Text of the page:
Speaking of throwing Obamacare under the bus, an Atlanta Federal Court did just that by ruling that Congress exceeded its authority by passing the “individual mandates,” which will surely be escalated to the nation’s highest court; but, such developments has the administration doing some pretty strange “things” like calling for market-based solutions. One such market-based solution is already at work in Puerto Rico. According to The Wall Street Journal (WSJ):
“A stimulus program on the island, long ripe with vacant houses and condos, has sent sales of new homes surging 80% and sales of existing homes up 24% in the past 10 months from a year earlier, even as the market in much of the U.S. mainland is dead. …One of the incentive program’s popular provisions offers qualified buyers down-payment assistance for homes purchased with a mortgage, as well as a second mortgage of as much as $25,000 that can be used to make down payments and pay closing costs. Buyers of new homes also pay no transfer taxes when a property changes hands, escape paying property taxes for five years and future capital-gains taxes, and pay no taxes on rental income for 10 years. Sellers don’t have to pay capital-gains taxes on profits.”
As stated, there is a change afoot inside the D.C. Beltway that is palpable and market-based solutions to our problems are but one example. As I told one of our more worried financial advisors last week, “We could solve the debt issue in very short order with a Value Added Tax (VAT).”
Tags: Chief Investment Strategist, Climaxes, Crude Oil, Declines, Dow Theory, Downside, Epic Proportions, Fundamental Reasons, German Army, India, Invasion Of France, jeffrey saut, Last Tuesday, Lows, Nyse, Out Of The Blue, Pullback, Raymond James, Retest, Signal Point, Stampede, Ubiquitous Question
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Tuesday, August 16th, 2011
Terminator 3: Rise of the Machines
by Jeffrey Saut, Chief Investment Strategist, Raymond James
August 15, 2011
I was in Chicago last week seeing portfolio managers (PMs), doing media “hits,” and presenting at seminars for our retail investors. The most ubiquitous question I received was, “Who is selling all this stock?” Clearly that’s a valid question since the parade of PMs on CNBC insisted they are not selling stocks, statistics show hedge fund managers are already pretty “light” on stocks, the international institutions I talk to are so underweight U.S. equities it is doubtful they are selling, and order flows show retail investors aren’t really selling individual stocks either (they are, however, liquidating mutual funds). So who’s selling? I think it is the “machines,” driven by high-frequency trading (HFT) and Exchange Traded Funds (ETFs). As defined by Wikipedia:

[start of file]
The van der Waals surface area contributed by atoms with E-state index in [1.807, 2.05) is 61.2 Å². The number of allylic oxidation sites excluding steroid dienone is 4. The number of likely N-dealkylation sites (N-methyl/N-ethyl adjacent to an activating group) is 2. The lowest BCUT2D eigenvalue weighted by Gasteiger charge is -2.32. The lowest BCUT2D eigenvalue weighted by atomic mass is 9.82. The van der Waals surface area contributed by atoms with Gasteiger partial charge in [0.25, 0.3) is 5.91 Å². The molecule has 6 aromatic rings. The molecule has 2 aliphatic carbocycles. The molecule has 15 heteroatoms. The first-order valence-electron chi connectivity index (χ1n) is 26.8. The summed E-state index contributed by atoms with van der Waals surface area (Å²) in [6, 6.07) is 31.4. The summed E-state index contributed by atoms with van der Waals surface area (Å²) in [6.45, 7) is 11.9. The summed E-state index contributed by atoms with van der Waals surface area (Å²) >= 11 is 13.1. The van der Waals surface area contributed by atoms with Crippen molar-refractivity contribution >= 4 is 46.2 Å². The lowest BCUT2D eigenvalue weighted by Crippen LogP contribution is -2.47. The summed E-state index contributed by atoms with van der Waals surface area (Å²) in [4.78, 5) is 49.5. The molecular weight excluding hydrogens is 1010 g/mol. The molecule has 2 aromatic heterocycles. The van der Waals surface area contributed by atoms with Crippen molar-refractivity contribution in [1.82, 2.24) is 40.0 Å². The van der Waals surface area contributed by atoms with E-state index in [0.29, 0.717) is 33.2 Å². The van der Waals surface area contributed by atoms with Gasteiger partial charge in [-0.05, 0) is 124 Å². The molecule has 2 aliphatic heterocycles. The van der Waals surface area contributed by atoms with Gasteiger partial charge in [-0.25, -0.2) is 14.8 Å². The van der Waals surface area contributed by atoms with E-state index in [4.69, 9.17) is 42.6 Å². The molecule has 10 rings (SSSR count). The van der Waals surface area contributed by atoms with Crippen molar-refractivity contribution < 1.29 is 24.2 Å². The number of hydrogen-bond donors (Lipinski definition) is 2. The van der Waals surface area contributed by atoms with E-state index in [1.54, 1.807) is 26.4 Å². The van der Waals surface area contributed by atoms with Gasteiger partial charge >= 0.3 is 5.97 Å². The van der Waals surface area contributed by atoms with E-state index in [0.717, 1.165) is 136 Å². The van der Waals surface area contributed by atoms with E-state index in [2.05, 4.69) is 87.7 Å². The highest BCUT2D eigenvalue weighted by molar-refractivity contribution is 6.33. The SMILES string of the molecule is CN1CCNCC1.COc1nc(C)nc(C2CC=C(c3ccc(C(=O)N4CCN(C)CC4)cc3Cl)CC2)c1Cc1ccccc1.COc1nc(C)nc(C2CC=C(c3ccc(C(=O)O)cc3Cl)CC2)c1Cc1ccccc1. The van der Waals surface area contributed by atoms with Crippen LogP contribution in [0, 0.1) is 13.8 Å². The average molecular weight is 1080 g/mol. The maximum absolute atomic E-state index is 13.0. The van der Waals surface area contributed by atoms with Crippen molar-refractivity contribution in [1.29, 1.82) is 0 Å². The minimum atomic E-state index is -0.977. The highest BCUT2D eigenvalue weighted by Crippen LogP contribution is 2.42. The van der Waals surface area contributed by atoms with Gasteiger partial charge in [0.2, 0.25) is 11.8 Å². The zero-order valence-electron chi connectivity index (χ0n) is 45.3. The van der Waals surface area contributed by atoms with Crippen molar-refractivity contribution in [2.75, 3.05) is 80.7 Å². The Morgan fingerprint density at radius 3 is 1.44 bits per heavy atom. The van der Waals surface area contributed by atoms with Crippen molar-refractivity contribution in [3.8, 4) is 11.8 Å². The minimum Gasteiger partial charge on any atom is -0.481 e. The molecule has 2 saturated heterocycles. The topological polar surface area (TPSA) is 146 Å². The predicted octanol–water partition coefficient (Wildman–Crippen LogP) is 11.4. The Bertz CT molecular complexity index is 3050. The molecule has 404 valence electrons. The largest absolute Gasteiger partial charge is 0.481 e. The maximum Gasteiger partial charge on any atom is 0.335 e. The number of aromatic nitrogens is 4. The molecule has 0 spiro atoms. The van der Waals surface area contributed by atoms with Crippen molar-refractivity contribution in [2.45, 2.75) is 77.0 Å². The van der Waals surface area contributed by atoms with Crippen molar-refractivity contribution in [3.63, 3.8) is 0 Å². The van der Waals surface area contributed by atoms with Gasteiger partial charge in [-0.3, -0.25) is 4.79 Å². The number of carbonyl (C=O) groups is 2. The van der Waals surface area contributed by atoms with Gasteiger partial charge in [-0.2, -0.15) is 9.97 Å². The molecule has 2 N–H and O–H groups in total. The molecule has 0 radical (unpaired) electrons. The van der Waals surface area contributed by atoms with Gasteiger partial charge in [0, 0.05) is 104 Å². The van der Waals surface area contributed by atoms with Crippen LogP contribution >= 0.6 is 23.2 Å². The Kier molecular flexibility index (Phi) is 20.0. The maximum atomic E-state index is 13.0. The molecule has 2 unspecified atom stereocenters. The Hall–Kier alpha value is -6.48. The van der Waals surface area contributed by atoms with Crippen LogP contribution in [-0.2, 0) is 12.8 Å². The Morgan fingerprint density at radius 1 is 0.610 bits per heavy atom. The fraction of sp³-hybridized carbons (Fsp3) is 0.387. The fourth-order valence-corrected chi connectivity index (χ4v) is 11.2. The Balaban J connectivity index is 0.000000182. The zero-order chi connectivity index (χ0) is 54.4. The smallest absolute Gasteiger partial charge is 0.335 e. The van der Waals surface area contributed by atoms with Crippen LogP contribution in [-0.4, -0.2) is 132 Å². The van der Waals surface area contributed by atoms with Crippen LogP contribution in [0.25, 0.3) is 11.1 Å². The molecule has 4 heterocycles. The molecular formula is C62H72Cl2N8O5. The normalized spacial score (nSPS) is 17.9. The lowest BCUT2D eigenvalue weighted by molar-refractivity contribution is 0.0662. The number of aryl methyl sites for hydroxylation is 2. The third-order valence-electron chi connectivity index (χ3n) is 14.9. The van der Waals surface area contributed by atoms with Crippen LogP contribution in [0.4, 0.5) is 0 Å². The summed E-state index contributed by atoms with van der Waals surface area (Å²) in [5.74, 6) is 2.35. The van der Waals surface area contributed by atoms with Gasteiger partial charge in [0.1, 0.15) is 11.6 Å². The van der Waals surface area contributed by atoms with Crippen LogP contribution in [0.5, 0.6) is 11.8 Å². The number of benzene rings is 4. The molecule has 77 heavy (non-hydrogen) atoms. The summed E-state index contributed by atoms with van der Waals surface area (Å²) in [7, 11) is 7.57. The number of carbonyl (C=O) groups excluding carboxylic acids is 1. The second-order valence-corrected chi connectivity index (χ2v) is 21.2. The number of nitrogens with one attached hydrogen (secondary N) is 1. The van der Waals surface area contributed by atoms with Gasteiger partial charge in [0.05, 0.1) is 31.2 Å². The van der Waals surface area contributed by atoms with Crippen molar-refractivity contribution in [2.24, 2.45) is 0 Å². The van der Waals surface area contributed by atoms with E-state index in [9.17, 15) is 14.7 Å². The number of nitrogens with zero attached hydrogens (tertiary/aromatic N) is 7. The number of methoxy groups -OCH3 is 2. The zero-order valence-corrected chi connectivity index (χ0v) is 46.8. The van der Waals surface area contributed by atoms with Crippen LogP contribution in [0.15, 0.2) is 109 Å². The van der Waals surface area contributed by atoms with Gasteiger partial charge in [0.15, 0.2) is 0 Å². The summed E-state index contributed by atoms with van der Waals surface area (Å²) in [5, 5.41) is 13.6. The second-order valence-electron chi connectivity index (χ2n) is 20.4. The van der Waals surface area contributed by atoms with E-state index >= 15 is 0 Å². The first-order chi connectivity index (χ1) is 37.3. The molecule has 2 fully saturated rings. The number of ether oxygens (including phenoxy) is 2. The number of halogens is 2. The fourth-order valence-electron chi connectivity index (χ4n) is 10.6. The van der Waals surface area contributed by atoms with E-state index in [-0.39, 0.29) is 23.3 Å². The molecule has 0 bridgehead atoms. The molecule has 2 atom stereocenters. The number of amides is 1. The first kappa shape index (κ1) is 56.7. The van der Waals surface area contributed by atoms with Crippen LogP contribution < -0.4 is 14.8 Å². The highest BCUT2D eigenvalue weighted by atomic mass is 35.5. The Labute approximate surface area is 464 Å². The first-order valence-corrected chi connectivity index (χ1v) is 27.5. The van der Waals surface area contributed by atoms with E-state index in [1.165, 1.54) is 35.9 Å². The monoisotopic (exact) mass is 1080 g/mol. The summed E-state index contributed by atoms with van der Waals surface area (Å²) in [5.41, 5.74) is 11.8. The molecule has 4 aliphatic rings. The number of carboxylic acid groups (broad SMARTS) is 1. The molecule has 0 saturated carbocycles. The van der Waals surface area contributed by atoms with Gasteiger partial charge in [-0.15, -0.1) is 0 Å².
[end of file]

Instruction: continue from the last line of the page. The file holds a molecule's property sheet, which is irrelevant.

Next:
“In high-frequency trading, programs analyze market data to capture trading opportunities that may open up for only a fraction of a second to several hours. High-frequency trading uses computer programs and sometimes specialized hardware to hold short-term positions in equities, options, futures, ETFs, currencies, and other financial instruments that possess electronic trading capability.”
Exacerbating the situation are ETFs that are leveraged 2:1, or even 3:1, which if bought on margin implies 4 to 6 times leverage. Moreover, when ETFs buy or sell, they do so across the spectrum of stocks within their universe with NO regard for the fundamentals of any individual stock. So yeah, I think it is the “Rise of the Machines” that has compounded the “selling stampede” that began on July 8th, and hopefully ended on August 9th with what a technical analyst would term a long-tailed “bullish hammer” candlestick chart formation. If correct, that would make the stampede 23 sessions long. Recall, stampedes typically last 17 – 25 sessions, with only 1 – 3 session pauses/corrections, before they exhaust themselves. It just seems to be the rhythm of the “thing” in that it takes that long to get participants either bullish, or bearish, enough to act. Obviously, in this case, it would be bearish enough. Consistent with this thought, it is worth noting that in July retail investors liquidated $23 billion worth of U.S. stock mutual funds for the largest liquidation since October 2008’s $27 billion. My sense is even more liquidation is taking place this month.